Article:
As the world’s most international furniture event, IMM Cologne always looks forward, and always with a nod to the recent past. New ideas, trends and movements are explored, of course, built on inspiration from recent materials and design fairs. The result for furniture producers: A fantastic way to connect concepts from last year’s Interzum and SICAM fairs with furniture now on the market from around the world.
Here’s an overview of the event:
We’ve been hearing about the blurring of work and living spaces for a few years. Now the buzz is all about the blurring of indoor and outdoor, with wicker furniture one of the most obvious examples. Wicker and organic weaves were everywhere at IMM this year, in much more refined applications than what first appeared at the Milan Furniture Fair a couple of years ago. Wicker also nods toward the use of more natural materials.
Wicker has a retro story to tell, from the ‘70s, so hey…why not combine it with some velour?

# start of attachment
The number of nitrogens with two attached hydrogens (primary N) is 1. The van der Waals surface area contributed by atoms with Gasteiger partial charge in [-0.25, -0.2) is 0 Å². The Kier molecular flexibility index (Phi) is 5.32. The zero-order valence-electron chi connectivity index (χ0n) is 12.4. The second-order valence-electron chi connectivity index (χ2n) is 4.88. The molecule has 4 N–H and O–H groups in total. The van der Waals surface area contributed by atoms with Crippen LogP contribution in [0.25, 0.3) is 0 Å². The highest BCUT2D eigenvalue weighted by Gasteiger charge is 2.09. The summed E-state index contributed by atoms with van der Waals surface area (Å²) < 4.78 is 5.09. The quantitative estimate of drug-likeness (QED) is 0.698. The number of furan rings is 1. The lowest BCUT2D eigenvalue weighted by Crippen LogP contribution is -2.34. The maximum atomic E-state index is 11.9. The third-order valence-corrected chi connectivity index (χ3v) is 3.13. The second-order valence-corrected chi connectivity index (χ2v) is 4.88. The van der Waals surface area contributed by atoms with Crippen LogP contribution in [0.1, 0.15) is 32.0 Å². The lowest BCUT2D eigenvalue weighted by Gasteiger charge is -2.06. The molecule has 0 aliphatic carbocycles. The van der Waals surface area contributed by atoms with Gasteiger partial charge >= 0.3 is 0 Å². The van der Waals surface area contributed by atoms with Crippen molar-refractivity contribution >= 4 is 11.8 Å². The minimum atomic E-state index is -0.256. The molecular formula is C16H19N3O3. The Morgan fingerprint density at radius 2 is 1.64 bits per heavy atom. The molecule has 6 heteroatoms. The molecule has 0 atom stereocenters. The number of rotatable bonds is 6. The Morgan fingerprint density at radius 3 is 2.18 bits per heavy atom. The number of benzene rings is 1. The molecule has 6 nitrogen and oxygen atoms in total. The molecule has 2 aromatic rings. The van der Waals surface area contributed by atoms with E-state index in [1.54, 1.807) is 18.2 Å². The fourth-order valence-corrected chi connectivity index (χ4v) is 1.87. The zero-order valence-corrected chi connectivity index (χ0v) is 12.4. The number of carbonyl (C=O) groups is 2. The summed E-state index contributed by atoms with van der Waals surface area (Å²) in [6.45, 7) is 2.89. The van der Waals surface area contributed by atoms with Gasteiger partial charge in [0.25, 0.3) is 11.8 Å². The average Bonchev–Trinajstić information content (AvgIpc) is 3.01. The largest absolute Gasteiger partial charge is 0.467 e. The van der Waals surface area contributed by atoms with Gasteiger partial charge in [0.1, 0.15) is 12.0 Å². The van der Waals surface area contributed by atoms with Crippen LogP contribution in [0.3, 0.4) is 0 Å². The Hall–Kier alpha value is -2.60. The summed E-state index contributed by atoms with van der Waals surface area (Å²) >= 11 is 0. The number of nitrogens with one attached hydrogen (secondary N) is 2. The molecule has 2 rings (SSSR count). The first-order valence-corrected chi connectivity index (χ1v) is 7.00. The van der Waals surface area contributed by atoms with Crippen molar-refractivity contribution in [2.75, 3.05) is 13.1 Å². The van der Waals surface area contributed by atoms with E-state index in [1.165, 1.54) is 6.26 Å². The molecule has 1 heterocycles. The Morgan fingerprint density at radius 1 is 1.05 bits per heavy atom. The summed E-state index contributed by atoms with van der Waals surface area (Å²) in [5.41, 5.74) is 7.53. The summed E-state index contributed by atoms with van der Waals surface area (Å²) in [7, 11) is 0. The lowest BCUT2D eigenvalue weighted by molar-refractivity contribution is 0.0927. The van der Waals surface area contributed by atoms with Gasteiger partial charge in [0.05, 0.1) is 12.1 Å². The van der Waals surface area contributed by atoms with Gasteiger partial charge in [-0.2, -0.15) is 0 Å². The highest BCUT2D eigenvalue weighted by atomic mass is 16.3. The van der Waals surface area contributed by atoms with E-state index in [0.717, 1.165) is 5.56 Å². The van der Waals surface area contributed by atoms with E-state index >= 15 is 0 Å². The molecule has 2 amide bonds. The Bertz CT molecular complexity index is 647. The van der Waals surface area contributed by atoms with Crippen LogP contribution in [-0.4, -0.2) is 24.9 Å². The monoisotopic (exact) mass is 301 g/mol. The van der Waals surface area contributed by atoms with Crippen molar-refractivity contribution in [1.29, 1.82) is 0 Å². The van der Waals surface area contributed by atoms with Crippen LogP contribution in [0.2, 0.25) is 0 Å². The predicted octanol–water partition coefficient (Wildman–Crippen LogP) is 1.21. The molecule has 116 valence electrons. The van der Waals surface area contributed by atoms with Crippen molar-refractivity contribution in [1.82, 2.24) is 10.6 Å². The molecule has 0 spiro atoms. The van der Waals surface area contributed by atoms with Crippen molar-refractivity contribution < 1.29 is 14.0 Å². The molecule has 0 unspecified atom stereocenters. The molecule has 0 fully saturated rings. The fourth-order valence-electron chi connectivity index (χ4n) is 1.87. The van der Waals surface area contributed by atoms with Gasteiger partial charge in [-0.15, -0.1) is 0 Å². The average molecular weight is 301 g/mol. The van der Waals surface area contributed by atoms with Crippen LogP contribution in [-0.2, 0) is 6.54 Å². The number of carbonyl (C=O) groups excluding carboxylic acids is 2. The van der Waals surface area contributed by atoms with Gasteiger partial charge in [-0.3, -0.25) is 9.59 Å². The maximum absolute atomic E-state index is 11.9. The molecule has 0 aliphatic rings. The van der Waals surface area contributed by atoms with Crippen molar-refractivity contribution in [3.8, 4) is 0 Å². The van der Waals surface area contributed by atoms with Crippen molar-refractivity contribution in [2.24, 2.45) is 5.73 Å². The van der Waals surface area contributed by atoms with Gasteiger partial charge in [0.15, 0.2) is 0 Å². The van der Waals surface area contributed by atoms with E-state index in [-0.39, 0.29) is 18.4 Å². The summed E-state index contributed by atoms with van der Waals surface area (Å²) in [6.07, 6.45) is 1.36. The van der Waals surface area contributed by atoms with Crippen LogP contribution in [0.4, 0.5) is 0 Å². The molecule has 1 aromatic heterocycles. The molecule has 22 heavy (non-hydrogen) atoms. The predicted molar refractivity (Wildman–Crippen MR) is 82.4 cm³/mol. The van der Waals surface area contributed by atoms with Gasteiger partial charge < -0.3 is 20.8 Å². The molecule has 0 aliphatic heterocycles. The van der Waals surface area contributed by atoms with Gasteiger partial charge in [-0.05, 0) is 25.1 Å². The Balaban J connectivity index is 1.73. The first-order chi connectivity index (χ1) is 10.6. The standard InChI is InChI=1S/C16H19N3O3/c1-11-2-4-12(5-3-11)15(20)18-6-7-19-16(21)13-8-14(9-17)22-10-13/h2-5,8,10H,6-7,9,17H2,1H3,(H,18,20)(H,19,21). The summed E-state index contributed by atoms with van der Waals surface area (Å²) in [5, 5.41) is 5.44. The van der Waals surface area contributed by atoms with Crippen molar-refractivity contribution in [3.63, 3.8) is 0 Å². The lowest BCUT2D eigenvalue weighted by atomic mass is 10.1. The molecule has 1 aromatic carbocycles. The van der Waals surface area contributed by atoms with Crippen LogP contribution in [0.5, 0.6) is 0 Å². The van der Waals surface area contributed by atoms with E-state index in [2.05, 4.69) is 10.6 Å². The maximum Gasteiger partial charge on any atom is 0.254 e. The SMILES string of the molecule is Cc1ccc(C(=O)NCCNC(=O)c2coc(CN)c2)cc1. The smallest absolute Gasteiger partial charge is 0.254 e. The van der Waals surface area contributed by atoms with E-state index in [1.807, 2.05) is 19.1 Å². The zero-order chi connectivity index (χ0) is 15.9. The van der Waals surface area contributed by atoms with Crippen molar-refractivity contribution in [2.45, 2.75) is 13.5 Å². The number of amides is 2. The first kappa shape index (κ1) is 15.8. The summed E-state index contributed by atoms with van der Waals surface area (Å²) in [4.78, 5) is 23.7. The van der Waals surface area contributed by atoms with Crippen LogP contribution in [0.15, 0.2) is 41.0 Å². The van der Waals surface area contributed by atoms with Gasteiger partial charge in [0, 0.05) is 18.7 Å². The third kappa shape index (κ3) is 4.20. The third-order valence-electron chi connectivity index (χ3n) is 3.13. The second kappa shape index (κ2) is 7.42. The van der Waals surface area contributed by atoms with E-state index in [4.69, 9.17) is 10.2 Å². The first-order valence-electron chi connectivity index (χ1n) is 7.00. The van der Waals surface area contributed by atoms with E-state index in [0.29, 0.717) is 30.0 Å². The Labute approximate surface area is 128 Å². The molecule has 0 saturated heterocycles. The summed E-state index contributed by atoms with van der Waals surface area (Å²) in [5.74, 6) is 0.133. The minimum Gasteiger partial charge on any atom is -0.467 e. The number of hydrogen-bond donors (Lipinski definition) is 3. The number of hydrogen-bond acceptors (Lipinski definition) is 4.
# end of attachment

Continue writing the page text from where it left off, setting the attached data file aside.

The biophilia movement attempts to bring the outdoors in, by using objects, designs or colors. This can be as simple as a small plant, or a ceiling painted light blue, or as intense as a moss wall or real bark wallpaper (Freund GmbH).
There’s a parallel movement bringing the feel of heritage materials into modern settings. Think: barnboard or recovered wooden factory floors (bottom left). (A few years ago, I saw a New Yorker magazine cartoon showing a grid of barns in a field, with the caption: “Demand for reclaimed barnwood causes a wave of new barn construction.”)
Matte/gloss textures are key to making this effect work, especially when the material is a light-weight foil. After all, we’re trying to create a very visceral effect of years of wear and weather without the slivers.
Soft colors and muted tones are rising (Are pastels the new neutrals?) with splashes of more intense hues, to grab or direct attention, adding zip to quiet spaces (top and bottom left photos). In some sectors this is a pullback from the vibrancy of recent years, while in others, like Scandinavian furniture, even soft colors are a departure from the light wood and whites we’ve become so accustomed to.
Black is also back, softer and warmer, accented with bold woodgrains and even natural leather drawer pulls.
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